Ask Us: Top Five Reference Questions about Missionaries

by Ryan Combs and the Consultation Services team
29 September 2020

In this post, discover the answers to some of the most common questions about proselytizing missionaries that come to the Consultation Services team.

1. How can I find information on an individual missionary?

The Missionary Database is a powerful research tool containing data on missionaries who began their service 80 years ago and prior. The site is searchable and contains links to the Mission Registry and, in many cases, to acceptance letters written by the missionaries. This database includes over 40,000 people, including early Church missionaries like Dan Jones. Of course, it also includes many other faithful men and women, like Esther Ontiveras Acosta from Mexico, who served one mission in Mexico and another in the Southern States Mission.

We’ve recently rolled out changes to the format and style of the Missionary Database. You can read about these changes in a recent Church News article.

To find information on a more recent missionary, in-person research might be necessary. Check out this research guide and blog article for more information. (See also question 4 below.)

Missionaries in the Netherlands-Belgium Mission, 1913, PH 7400

2. Who was the first/oldest/youngest/longest-serving/etc. missionary?

The first missionaries to serve in particular countries are usually mentioned in the Global Histories, which are short histories from the Church History Department on different regions and countries throughout the world. Another place to check is the mission organization pages of the Missionary Database. To find the first missionaries who arrived in individual towns and cities, more research is usually required, but the mission manuscript histories (see question 3 below) often have that information.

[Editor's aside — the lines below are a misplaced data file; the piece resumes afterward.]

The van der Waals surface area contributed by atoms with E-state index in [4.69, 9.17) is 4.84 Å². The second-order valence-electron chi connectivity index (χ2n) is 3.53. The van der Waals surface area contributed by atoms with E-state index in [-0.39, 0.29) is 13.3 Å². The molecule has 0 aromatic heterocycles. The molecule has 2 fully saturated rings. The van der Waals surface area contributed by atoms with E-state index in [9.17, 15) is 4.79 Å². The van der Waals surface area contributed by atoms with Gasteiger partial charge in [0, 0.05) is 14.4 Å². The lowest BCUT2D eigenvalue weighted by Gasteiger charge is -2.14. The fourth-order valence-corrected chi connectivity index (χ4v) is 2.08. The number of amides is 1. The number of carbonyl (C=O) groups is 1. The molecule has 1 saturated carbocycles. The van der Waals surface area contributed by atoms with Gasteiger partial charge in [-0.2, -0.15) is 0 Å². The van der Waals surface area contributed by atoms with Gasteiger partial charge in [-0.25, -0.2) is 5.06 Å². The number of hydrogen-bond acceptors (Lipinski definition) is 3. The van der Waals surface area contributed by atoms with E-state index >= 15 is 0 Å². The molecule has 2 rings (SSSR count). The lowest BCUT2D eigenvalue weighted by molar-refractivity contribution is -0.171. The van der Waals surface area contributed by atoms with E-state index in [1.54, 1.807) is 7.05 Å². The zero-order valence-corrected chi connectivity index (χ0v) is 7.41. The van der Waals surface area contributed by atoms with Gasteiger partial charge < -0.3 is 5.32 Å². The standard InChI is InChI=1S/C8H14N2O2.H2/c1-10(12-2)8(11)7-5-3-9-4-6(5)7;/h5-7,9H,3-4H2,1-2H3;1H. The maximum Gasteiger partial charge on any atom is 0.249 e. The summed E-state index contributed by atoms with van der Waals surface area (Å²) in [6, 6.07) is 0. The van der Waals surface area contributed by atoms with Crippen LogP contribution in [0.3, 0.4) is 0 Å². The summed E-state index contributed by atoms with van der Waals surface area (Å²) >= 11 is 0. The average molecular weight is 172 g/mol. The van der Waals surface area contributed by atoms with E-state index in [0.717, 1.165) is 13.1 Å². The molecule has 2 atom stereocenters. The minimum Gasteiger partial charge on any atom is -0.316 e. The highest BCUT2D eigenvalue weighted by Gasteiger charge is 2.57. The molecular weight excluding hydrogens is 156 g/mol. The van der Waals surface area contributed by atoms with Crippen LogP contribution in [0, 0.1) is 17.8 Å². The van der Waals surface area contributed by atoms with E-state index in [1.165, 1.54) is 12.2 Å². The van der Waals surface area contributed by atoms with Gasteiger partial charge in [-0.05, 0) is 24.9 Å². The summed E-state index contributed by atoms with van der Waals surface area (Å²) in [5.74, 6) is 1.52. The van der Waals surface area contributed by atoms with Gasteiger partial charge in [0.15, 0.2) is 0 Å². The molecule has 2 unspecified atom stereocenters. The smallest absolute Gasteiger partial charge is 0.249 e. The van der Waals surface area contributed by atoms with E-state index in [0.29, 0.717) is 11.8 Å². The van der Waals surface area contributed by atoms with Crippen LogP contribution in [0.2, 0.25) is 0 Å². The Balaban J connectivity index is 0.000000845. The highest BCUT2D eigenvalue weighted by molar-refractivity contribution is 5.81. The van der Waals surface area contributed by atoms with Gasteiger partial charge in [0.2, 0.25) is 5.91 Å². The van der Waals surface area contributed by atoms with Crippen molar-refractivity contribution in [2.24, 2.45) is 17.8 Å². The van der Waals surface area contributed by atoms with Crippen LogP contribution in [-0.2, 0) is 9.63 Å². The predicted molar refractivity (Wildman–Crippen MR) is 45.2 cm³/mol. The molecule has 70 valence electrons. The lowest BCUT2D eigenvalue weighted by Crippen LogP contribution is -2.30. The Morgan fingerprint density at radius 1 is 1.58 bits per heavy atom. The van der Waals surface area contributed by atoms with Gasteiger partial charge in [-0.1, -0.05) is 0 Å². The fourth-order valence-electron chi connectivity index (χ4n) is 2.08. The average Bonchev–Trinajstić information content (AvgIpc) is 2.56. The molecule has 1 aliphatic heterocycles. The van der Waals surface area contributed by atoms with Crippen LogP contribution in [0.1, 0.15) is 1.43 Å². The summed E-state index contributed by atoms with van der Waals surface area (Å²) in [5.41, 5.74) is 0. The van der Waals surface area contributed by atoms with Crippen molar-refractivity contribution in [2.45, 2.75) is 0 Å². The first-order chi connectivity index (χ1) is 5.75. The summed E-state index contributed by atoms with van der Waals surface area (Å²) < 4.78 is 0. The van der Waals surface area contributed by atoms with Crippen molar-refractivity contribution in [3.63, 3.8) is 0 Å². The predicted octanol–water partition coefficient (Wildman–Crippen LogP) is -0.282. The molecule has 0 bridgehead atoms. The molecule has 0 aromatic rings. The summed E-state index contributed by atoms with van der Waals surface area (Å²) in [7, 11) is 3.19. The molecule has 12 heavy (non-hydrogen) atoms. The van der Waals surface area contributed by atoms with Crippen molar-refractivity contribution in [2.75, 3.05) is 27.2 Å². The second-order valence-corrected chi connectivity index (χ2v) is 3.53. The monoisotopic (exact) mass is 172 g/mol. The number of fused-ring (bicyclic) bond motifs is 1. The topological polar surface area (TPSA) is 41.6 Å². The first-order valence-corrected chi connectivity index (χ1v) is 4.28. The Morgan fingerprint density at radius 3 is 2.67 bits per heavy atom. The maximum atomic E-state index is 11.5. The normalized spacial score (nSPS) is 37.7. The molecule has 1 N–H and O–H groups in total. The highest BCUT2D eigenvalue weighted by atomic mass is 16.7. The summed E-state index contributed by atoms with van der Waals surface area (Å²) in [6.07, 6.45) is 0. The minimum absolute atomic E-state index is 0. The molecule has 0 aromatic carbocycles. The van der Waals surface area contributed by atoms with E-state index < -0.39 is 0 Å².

We’ve attempted to document several record-setting missionary statistics in the database—such as the oldest missionary to serve (Christopher Merkley at age 82 in Canada in 1891), the youngest missionary to serve (Don Carlos Smith, who at age 14 accompanied his father, Joseph Smith Sr., to New York and Canada in 1830), and the missionary who served the most missions (Orson Pratt Sr., who served 25 missions)—among other interesting facts at the end of another blog article, “The History of Missionary Work and the Early Mormon Missionaries Database.” As more missionaries are added to the database and we discover more records, these statistics will be updated as needed.

3. What is a mission manuscript history?